Back-end web development
I’ve been specialised in the LAMP stack for many years and have developed countless websites and web applications in PHP since the year 2000. Currently, my main PHP framework is Laravel.
Play Framework (Scala)
Over the last few years I have started to build more and more with Play Framework – non-blocking and multi-threaded for super fast and highly scalable web services and APIs.
MongoDB is the world’s most popular non-relational database (“NoSQL”). Depending on your project, MongoDB may be an alternative to consider, e.g. for storing objects with a varying structure or geographical searches.
Historically, MySQL is by far my most used database due to its huge support in frameworks, on various hosting environments and it’s used by so many developers. It provides a fixed, reliable structure.
Security and stability
Security and stability is a main focus whenever I develop back-end code. A very good understanding of how the web works enables me to prevent many weaknesses that otherwise may sooner or later become a problem or even a target for attacks.
Using a web application in development and having it in production are two very different scenarios. That’s why I consider efficiency whilst coding with heavy server load in mind to lower bandwidth, memory and CPU load so your application responds faster and lowers server cost.
Front-end web development
Responsive web design
In most cases I recommend a mobile first approach to develop the front-end of your site. This means in short, a more minimalistic page is built which will be enhanced progressively for clients and devices with larger screens and more capabilities instead of building separate versions for different devices.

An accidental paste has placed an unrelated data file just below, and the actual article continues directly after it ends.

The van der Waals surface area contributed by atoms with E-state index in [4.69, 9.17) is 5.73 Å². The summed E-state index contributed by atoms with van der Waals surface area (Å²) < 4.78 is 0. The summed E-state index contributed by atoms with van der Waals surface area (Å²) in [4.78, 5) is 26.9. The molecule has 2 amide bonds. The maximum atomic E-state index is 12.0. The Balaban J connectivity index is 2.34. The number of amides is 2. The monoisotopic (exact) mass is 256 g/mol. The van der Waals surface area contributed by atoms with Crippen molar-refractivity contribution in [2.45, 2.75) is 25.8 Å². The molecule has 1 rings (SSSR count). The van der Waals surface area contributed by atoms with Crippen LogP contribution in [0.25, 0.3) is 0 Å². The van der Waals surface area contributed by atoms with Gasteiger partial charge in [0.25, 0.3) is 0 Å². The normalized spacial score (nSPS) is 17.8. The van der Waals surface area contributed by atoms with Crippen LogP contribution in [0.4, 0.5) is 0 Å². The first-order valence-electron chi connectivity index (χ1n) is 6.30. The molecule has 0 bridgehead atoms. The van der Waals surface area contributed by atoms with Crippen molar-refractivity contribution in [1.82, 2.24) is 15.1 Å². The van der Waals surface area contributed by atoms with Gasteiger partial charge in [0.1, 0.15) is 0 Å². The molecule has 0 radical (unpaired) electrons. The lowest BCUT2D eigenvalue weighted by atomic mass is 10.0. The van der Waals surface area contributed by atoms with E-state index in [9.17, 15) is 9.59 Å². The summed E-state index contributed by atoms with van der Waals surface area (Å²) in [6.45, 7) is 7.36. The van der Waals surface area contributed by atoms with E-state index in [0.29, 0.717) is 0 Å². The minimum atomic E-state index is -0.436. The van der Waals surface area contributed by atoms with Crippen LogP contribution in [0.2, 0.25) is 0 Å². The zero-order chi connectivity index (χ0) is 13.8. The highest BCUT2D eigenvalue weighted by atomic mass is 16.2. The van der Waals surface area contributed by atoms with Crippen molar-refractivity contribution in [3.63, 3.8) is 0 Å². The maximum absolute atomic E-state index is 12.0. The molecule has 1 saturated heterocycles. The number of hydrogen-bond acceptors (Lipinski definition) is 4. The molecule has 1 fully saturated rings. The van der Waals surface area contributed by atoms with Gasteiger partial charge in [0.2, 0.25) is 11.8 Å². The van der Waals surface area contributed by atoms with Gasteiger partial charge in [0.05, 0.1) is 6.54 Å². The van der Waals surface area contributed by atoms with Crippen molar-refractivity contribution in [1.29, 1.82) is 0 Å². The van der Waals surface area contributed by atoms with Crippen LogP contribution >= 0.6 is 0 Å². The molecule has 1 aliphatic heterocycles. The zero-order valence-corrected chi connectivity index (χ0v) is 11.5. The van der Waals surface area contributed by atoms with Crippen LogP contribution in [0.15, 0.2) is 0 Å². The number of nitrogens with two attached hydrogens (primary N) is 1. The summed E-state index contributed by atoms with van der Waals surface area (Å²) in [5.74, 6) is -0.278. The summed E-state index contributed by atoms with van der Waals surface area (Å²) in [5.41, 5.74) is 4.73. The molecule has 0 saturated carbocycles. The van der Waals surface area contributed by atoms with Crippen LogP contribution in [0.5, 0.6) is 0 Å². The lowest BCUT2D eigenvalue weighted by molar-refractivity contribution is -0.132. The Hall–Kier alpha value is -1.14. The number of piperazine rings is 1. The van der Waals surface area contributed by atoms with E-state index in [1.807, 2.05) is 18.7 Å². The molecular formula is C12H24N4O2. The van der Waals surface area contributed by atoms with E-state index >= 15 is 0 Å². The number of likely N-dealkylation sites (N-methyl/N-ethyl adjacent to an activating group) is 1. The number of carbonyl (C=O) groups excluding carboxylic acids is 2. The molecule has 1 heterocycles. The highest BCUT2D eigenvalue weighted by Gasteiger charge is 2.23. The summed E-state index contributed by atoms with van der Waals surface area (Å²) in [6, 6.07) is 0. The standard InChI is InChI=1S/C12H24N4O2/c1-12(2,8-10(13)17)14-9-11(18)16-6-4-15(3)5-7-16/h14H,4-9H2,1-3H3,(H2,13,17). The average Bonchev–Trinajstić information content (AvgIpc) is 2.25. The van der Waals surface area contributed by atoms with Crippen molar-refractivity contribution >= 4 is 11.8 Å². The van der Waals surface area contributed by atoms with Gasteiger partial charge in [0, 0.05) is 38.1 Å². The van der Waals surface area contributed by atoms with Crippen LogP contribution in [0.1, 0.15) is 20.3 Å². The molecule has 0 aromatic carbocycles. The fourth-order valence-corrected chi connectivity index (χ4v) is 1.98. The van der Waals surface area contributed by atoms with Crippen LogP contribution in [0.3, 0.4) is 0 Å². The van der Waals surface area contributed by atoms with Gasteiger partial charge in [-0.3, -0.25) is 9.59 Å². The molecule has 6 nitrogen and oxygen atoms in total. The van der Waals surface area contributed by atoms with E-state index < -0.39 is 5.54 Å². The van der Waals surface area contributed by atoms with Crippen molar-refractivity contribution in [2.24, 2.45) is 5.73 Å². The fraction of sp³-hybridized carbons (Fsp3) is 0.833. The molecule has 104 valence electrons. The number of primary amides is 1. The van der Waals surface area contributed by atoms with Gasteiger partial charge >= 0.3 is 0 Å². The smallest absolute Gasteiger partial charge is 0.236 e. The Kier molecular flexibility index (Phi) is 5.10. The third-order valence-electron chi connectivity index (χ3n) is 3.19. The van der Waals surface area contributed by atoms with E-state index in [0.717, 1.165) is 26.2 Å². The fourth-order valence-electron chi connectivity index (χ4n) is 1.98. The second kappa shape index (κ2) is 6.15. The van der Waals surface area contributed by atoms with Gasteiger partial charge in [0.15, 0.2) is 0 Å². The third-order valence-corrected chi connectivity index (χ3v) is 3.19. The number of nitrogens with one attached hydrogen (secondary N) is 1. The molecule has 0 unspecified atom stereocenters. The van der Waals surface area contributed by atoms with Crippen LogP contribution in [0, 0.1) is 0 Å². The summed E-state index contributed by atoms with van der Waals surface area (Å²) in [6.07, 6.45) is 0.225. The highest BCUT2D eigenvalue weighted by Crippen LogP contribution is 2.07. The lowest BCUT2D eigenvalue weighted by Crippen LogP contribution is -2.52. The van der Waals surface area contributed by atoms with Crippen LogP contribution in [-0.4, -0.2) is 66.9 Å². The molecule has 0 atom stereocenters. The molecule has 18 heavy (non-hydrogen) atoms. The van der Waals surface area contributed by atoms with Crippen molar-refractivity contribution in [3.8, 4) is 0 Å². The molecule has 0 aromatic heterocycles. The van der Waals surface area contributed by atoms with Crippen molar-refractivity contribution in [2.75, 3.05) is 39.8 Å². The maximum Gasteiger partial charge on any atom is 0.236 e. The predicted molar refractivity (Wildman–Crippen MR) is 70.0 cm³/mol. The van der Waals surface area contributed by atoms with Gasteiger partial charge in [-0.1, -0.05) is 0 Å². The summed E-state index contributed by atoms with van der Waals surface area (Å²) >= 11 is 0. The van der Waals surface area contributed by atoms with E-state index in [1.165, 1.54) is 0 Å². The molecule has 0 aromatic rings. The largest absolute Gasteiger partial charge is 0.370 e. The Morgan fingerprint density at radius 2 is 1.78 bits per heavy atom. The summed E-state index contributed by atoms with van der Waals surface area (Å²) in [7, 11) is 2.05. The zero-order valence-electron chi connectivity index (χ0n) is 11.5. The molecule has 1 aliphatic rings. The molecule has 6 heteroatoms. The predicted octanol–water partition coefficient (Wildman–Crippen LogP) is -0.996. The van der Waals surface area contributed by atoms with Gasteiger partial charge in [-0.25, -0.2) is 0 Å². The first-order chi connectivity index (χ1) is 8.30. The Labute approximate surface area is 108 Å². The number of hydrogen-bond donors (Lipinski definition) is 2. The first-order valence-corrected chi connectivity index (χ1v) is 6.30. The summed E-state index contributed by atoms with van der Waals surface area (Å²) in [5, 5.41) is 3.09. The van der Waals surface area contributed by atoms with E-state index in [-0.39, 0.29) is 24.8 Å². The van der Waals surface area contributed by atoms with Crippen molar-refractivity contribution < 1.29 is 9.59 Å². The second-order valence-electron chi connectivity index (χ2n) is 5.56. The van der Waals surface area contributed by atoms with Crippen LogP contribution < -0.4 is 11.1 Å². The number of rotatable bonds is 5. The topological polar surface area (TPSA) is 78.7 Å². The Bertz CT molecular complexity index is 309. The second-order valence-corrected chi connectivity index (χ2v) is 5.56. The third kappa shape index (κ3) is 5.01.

Search engine optimisation
Some companies make customers believe SEO is something that can be added with a few clicks. My HTML code and URLs are well structured and a good starting point, but trust me, the number one factor for a top ranking is good content. Contact me for advice.
Uploading the files of a website via FTP is so last decade. Whilst encrypted file transfers are the bare minimum, nowadays I recommend for almost any web software project a workflow that involves a high level of automation.
Continuous integration (CI) and continuous deployment (CD) setups make sure that updates can go live quickly and safely.
I have experience with various tools and setups. This Cloud Under website, for example, consists of three main parts: a main back-end web application, a front-end and a blogging service. A push to the Git repository of one of those components triggers automated tests and builds in the cloud. After a final review, the updated component is then automatically packaged as Docker image, pushed to a private registry and Amazon EC2 Container Services (ECS) is updated, which will deploy the new version. Service discovery will then automatically reconfigure Nginx and route traffic to the new services.
Even the AWS server infrastructure itself can be deployed and updated with simple triggers.